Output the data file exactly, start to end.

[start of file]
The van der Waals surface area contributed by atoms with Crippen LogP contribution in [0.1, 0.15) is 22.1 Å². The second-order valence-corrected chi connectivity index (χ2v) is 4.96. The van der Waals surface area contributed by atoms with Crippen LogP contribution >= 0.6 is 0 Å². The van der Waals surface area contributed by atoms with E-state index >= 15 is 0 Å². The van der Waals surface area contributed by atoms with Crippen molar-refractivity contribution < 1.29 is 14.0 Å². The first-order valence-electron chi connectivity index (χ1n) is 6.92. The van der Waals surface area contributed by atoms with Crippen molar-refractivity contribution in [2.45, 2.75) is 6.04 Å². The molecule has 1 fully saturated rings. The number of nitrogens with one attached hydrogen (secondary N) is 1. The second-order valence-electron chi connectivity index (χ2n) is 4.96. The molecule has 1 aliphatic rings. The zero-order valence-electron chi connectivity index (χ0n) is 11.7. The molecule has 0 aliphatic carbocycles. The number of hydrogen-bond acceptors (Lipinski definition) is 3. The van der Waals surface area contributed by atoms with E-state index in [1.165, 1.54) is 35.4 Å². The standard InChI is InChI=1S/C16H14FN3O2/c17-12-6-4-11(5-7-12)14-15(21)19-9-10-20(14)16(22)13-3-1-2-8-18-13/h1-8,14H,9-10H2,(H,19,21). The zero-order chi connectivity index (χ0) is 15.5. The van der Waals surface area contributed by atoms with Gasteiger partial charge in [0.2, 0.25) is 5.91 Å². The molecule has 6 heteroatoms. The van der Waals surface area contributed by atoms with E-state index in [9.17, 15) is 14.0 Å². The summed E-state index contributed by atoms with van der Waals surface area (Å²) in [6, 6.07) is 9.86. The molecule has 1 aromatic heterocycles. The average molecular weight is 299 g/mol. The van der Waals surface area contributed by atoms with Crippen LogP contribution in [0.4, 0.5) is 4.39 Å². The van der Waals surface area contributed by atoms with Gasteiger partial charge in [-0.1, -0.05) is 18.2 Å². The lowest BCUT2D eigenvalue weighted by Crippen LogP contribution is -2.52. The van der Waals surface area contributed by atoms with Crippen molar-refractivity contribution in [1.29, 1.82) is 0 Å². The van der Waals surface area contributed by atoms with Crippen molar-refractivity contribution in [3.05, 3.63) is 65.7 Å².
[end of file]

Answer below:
The van der Waals surface area contributed by atoms with Crippen LogP contribution in [0.1, 0.15) is 22.1 Å². The second-order valence-corrected chi connectivity index (χ2v) is 4.96. The van der Waals surface area contributed by atoms with Crippen LogP contribution >= 0.6 is 0 Å². The van der Waals surface area contributed by atoms with E-state index >= 15 is 0 Å². The van der Waals surface area contributed by atoms with Crippen molar-refractivity contribution < 1.29 is 14.0 Å². The first-order valence-electron chi connectivity index (χ1n) is 6.92. The van der Waals surface area contributed by atoms with Crippen molar-refractivity contribution in [2.45, 2.75) is 6.04 Å². The molecule has 1 fully saturated rings. The number of nitrogens with one attached hydrogen (secondary N) is 1. The second-order valence-electron chi connectivity index (χ2n) is 4.96. The molecule has 1 aliphatic rings. The zero-order valence-electron chi connectivity index (χ0n) is 11.7. The molecule has 0 aliphatic carbocycles. The number of hydrogen-bond acceptors (Lipinski definition) is 3. The van der Waals surface area contributed by atoms with E-state index in [1.165, 1.54) is 35.4 Å². The standard InChI is InChI=1S/C16H14FN3O2/c17-12-6-4-11(5-7-12)14-15(21)19-9-10-20(14)16(22)13-3-1-2-8-18-13/h1-8,14H,9-10H2,(H,19,21). The zero-order chi connectivity index (χ0) is 15.5. The van der Waals surface area contributed by atoms with Gasteiger partial charge in [0.2, 0.25) is 5.91 Å². The molecule has 6 heteroatoms. The van der Waals surface area contributed by atoms with E-state index in [9.17, 15) is 14.0 Å². The summed E-state index contributed by atoms with van der Waals surface area (Å²) in [6, 6.07) is 9.86. The molecule has 1 aromatic heterocycles. The average molecular weight is 299 g/mol. The van der Waals surface area contributed by atoms with Crippen LogP contribution in [0.4, 0.5) is 4.39 Å². The van der Waals surface area contributed by atoms with Gasteiger partial charge in [-0.1, -0.05) is 18.2 Å². The lowest BCUT2D eigenvalue weighted by Crippen LogP contribution is -2.52. The van der Waals surface area contributed by atoms with Crippen molar-refractivity contribution in [1.29, 1.82) is 0 Å². The van der Waals surface area contributed by atoms with Crippen molar-refractivity contribution in [3.05, 3.63) is 65.7 Å².